While certain teammates undoubtedly deserve the franchise tag or a contract extension, there are players who may only be around for half the season or one full season. Other players regardless of how long they’ve been with the team may need to be traded, cut, or be sent to the D League. Is it personal? Never! It’s just business. As the player/coach you’ve got to make sure that you maintain your position and your position is determined by your team’s performance. The members you choose for each season will determine whether you just make the playoffs every season or become a storied franchise. The players on your team are fit into 2 categories; those that are in the way and those who are on their way. You’ve got major decisions to make: WHO STAYS and WHO GOES?

Rebound. Rest. Release.

Wednesday, February 16, 2011


The title might get your attention or have you shaking your head. Nonetheless, all of my former players are probably smiling or laughing to themselves right now. Why? Garbage Drill, while clearly the strangest name for a basketball drill, is a drill that majority of my former players frowned upon at first but eventually grew to love and request at every practice.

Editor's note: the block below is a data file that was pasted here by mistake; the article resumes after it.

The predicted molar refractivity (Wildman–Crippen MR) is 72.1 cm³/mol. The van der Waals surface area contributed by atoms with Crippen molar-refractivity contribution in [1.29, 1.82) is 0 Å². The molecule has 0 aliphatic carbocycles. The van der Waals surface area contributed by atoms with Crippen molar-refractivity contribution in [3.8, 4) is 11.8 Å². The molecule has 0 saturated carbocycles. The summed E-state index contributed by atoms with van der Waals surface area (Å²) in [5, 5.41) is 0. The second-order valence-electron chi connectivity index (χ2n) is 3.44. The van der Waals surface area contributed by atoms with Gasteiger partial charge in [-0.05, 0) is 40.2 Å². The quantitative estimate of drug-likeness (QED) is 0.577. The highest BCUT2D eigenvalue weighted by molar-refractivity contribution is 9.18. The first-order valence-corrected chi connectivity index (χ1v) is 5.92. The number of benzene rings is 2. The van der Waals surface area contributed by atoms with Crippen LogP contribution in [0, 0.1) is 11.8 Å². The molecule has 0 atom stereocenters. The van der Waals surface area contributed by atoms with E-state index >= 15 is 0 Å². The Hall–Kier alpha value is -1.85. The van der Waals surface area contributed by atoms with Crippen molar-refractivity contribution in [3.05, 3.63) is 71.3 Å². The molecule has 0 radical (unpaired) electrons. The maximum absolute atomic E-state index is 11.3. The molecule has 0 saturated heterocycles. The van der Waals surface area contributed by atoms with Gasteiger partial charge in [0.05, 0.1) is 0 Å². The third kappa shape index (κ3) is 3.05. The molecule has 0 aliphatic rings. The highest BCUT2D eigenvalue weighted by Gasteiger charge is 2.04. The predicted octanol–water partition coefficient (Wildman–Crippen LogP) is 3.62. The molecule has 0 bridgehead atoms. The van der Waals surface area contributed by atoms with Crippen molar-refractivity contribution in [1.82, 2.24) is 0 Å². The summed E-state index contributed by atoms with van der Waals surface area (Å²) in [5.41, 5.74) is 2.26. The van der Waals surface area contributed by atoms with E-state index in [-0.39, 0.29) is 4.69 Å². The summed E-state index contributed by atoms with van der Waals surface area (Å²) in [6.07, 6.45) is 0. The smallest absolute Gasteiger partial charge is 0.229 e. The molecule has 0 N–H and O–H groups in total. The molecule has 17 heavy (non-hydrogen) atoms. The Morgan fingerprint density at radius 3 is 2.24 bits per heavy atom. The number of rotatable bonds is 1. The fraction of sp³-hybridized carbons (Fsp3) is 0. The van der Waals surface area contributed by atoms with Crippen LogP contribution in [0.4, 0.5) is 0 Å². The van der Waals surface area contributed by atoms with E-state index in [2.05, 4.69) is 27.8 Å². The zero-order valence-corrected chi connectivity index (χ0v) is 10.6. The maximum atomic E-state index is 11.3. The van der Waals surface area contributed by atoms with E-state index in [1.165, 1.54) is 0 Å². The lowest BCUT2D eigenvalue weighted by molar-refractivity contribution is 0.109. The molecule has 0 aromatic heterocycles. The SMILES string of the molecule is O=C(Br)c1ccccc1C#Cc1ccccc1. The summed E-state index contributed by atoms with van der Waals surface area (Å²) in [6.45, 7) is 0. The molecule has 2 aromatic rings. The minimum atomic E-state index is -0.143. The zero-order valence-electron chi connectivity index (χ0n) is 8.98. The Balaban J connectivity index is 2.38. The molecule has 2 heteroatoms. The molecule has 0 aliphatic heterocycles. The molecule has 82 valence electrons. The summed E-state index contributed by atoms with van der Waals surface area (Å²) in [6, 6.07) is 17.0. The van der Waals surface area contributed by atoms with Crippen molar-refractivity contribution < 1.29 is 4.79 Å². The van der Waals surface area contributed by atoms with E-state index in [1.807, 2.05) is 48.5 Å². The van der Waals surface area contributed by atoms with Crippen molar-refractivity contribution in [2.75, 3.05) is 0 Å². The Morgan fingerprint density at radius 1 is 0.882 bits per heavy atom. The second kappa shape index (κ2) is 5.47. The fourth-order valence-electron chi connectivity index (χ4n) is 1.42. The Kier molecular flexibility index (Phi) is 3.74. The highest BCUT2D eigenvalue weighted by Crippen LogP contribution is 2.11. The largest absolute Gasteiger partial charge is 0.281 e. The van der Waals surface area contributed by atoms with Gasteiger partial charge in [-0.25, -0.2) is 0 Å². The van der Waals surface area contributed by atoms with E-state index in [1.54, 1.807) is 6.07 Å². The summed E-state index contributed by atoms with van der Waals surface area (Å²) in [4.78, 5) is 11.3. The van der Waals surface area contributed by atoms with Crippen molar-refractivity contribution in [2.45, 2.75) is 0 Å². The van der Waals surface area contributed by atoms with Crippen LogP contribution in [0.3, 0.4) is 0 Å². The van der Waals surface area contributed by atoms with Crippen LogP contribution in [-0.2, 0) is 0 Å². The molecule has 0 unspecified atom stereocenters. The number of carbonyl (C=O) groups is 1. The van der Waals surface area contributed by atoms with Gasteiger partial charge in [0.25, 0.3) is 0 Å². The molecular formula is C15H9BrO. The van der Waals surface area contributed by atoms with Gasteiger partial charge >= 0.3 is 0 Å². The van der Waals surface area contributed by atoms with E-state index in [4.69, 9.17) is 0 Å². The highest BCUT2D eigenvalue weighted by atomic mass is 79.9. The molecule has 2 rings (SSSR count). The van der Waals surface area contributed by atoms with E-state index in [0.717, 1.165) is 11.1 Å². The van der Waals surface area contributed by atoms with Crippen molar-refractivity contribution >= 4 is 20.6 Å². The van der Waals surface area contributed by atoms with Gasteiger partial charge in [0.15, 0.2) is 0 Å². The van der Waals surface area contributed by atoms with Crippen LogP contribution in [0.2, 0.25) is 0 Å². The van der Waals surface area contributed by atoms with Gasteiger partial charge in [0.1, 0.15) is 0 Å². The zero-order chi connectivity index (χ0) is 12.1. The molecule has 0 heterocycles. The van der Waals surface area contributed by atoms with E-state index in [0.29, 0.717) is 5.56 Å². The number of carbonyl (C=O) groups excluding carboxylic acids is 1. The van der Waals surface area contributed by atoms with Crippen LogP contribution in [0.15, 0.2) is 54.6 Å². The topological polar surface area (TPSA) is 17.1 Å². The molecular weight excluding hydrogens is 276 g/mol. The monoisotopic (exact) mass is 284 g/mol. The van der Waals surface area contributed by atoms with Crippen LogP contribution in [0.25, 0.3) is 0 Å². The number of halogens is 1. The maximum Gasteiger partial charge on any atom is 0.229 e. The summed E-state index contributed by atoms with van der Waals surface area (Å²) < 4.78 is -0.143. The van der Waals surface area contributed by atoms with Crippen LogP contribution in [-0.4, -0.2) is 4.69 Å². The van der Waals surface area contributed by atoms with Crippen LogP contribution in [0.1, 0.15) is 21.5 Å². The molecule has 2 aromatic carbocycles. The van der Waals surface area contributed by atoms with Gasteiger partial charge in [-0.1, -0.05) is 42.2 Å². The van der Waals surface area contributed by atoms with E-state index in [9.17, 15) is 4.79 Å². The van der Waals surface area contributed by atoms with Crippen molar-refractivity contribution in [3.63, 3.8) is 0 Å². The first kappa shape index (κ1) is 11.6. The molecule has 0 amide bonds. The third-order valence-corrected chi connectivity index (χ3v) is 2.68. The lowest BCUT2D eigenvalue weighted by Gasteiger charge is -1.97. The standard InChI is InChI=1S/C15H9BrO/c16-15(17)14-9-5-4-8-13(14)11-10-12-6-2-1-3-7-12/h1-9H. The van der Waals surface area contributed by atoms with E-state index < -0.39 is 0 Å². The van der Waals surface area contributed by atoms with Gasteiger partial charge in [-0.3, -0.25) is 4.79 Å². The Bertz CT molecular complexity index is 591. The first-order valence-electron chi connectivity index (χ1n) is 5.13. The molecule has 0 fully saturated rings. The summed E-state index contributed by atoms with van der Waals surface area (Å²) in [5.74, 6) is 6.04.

Without a whistle or warning, a coach rolls the ball out onto the floor and the drill is “live”. 3 players chase the ball down and the only way get the ball is to dive on the floor. The first one to get on the floor and secure the ball then passes the ball to nearest open teammate and they all run a fast break with no defense, make the lay-up and their turn is done.

Garbage Drill has 3 rules that are non-negotiable:
1) Everyone has to dive on the floor to get the ball
2) Whoever has the ball must pass it to the nearest teammate while still on the floor
3) Everyone must communicate in order to make the basket and finish the drill

Garbage Drill has 3 Life Lessons that all of us should recognize:

* In order to get the next level you gotta get dirty and do the tasks that may have nothing to with your passion and purpose in
life and do it with tenacity.

* High Risk, High Reward: “diving” on the floor for the loose ball requires you take pre-meditated and spontaneous risks.